• Caravaggio was an iconoclast because he refused to the idealist theories of the renaissance. Look at the gesture, completely overwhelmed by the emotional state. Who is the person crying in front of the virgin?
  • The penitent Magdalene is a characteristic theme of the Counter Reformation. Melancholy and humility after the conversion of a life of sin. Mary Magdalene illustrated Penance… an ideal subject for the period that the Church wanted to welcome back those who had gone astray in Protestanism. The subject is not idealized She is in contemporary dress, sitting in a low stool, very close to the floor. Caravaggio's heroine is sobbing silently to herself and a single tear falls down her cheek. She is, as it were, poised between her past life of luxury and the simple life she will embrace as one of Christ's most faithful followers. : one of the most important goals of Baroque art is to involve the viewer. Here we are the one’s looking down on her
  • One of Caravaggio's last work: Its darkness and melancholy would suit the gloomy thoughts of the artist's final years. The boy handles his trophy with disgust. 'In that head [Caravaggio] has portrayed himself once again and in the boy he portrayed himself when young: an element of self disgust. The device recalls the way that Michelangelo, in the Last Judgment for the Sistine Chapel, placed an anguished face with features evidently his own onto the flayed body of St Bartholomew, but Caravaggio's mood is closer to one of despair. As a witness to God's light, Bartholomew takes his seat in heaven: Goliath, God's enemy, is doomed to everlasting night. Dirty silver, black and browns dominate the picture. The light illuminates David to looking like a boy from the street, whose sword has just a drop of blood on it. The effect is very dramatic. Remember: He is a contemporary of Shakespeare. Caravaggio painted this scene as though it was happening in the black of night with almost a spot-light effect on the figures – theatricality – dramatic - as if a dark stage that has been illuminated with a spotlight. the technique to make this effect is called: Chiaroscuro from the Italian meaning light (chiaro) + dark (scuro)‏ the technique of placing very light and very dark portions of a work in opposition. The artist uses limited gray tones in this technique. One of the finest examples of this technique is the work of Rembrandt. There is no background -- only darkness. No architecture, no landscape, we focus on the figures. Caravaggio used perspective, chiaroscuro, and dramatic lighting to bring viewers into the painting space and action, almost as if they were the audience of a scene.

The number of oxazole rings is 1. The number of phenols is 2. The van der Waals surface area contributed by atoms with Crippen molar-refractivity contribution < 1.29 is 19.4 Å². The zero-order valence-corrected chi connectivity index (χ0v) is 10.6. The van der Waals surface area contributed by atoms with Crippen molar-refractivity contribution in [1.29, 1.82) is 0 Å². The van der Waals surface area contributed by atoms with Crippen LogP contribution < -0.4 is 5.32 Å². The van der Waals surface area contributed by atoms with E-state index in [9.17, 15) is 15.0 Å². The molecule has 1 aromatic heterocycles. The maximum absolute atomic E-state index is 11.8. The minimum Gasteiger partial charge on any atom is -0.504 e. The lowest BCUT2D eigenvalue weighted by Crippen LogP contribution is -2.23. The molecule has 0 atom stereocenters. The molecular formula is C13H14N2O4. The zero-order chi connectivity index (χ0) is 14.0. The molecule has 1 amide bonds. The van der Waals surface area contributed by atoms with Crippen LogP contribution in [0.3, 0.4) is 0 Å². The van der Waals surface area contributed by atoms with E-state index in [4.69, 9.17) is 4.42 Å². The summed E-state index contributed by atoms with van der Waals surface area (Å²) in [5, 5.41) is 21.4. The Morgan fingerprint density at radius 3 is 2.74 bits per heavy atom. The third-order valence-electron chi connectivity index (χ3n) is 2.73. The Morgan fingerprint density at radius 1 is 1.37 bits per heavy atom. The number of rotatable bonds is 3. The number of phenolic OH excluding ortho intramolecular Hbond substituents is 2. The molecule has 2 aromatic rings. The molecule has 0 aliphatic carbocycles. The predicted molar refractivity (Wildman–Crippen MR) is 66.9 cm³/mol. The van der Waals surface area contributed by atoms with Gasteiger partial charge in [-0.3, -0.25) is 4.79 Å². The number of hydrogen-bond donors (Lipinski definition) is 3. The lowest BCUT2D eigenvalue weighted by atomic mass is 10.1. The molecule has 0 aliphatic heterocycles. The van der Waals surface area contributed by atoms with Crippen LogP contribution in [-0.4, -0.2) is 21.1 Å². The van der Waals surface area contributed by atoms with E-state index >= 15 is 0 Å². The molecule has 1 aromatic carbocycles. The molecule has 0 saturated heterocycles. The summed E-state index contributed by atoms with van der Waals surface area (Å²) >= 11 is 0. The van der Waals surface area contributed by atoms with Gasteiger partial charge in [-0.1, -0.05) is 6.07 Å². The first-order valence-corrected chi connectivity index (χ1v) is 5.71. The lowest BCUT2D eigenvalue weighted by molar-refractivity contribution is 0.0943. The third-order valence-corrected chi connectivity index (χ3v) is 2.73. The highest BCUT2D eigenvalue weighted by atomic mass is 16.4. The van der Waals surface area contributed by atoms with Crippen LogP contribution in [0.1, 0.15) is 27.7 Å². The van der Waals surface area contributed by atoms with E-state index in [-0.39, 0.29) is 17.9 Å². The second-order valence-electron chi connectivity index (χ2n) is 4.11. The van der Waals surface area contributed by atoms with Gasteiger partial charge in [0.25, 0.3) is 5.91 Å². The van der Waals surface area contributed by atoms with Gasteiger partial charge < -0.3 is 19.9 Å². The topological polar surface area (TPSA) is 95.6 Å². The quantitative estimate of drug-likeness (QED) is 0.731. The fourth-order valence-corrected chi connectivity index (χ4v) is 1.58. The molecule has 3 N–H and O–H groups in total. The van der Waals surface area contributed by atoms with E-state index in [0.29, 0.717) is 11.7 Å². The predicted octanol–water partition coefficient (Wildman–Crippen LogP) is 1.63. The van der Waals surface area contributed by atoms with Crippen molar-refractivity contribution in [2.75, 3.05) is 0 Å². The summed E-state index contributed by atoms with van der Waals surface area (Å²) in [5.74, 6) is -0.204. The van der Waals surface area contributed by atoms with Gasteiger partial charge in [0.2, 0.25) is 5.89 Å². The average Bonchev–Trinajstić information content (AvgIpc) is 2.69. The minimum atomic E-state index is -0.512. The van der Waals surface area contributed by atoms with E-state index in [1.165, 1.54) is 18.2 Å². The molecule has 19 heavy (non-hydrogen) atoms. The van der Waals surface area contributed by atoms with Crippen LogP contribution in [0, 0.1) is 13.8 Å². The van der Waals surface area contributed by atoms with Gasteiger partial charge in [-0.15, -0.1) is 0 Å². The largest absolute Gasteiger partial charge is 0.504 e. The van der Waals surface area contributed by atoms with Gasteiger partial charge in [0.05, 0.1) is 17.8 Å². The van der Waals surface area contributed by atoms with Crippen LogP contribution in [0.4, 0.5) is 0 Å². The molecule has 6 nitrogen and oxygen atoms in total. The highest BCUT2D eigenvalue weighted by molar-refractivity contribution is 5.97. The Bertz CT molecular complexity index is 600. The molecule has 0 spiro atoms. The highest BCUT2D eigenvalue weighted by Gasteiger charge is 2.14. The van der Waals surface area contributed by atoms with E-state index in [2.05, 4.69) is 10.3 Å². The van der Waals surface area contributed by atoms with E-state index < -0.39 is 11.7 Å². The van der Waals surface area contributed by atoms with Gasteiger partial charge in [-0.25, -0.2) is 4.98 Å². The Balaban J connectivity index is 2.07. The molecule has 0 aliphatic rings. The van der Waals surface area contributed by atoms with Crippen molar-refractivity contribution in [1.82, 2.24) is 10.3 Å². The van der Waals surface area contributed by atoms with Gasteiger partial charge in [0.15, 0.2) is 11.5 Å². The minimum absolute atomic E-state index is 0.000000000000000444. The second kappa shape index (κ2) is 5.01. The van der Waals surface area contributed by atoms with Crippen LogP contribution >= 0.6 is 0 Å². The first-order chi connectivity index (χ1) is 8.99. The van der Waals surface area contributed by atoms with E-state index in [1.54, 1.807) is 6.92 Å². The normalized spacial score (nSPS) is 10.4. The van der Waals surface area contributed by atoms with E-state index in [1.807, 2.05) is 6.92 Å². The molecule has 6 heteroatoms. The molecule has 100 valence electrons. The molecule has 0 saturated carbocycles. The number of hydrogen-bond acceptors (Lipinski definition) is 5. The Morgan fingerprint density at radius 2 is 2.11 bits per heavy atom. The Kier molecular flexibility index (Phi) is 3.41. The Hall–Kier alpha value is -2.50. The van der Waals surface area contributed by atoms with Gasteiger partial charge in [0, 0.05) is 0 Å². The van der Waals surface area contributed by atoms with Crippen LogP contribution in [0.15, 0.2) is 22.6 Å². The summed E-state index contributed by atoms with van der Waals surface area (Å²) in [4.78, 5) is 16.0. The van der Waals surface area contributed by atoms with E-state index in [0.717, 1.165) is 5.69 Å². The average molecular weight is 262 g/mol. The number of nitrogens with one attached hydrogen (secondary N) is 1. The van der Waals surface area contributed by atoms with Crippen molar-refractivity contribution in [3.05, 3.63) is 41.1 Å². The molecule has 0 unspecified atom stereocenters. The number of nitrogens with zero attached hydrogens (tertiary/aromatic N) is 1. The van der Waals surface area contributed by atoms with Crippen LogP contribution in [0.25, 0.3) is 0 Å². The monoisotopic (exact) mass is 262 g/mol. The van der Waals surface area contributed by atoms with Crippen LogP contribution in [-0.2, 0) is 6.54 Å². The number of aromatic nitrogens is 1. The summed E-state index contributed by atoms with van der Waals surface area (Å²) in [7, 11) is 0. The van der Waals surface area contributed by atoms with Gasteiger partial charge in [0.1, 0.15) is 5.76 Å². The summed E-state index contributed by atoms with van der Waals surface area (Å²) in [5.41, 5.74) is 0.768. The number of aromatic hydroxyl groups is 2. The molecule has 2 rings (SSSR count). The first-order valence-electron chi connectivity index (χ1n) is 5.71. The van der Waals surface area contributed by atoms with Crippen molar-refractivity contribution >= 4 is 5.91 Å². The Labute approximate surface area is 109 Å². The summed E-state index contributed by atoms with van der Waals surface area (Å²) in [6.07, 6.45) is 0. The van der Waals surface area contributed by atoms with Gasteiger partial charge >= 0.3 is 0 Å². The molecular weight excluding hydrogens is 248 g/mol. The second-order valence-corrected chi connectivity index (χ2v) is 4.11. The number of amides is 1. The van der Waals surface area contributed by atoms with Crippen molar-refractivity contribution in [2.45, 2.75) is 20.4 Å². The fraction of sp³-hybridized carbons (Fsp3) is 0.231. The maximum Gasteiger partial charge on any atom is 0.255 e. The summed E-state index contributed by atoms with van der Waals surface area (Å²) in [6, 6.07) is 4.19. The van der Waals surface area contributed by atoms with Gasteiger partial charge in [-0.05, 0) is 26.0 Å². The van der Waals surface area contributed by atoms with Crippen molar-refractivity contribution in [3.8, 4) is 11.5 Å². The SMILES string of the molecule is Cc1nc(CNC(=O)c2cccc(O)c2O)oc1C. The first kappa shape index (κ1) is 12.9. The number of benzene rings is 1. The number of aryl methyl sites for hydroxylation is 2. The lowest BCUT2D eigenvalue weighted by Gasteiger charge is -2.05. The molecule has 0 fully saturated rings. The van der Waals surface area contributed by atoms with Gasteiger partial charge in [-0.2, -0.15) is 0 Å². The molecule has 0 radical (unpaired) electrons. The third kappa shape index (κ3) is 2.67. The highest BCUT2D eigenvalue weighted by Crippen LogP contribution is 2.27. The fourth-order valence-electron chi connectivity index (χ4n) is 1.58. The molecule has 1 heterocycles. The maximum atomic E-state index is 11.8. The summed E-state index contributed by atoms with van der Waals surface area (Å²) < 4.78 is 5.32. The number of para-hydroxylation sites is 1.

• Bernini - (b. 1598, Napoli, d. 1680, Roma) Italian artist who was perhaps the greatest sculptor of the 17th century and an outstanding architect as well. He transformed the bust portrait into and art form in itself Bust of Cardinal Armand de Richelieu ---the bust was not intended for a niche or a monument, but for display, rather like an easel painting. ---the thin cut of the torso and the treatment of the drapery evoke the presence of the man; notice the slight turn of the head and subtle facial expression; as if he was caught in the middle of something. A characteristic of Baroque is an enhancement of naturalism, to evoke the presence of the subject: in the messy hair, the asymmetry of his mustache, the half-button piercing through the edge of his cloak. Constanza is another story. How differently is she from the bust of the cardinal? Can anyone guess who she is? She was his lover, and he made her sensual presence tangible in a block of stone. Notice te mouth he leaves just slightly opened. She appears as if caught unaware, Baroque art in Italy became the means of expressing passions of the soul in the body: Love, suffering, anger, tenderness, joy, fury, fear, contempt, tranquility, longing, despair.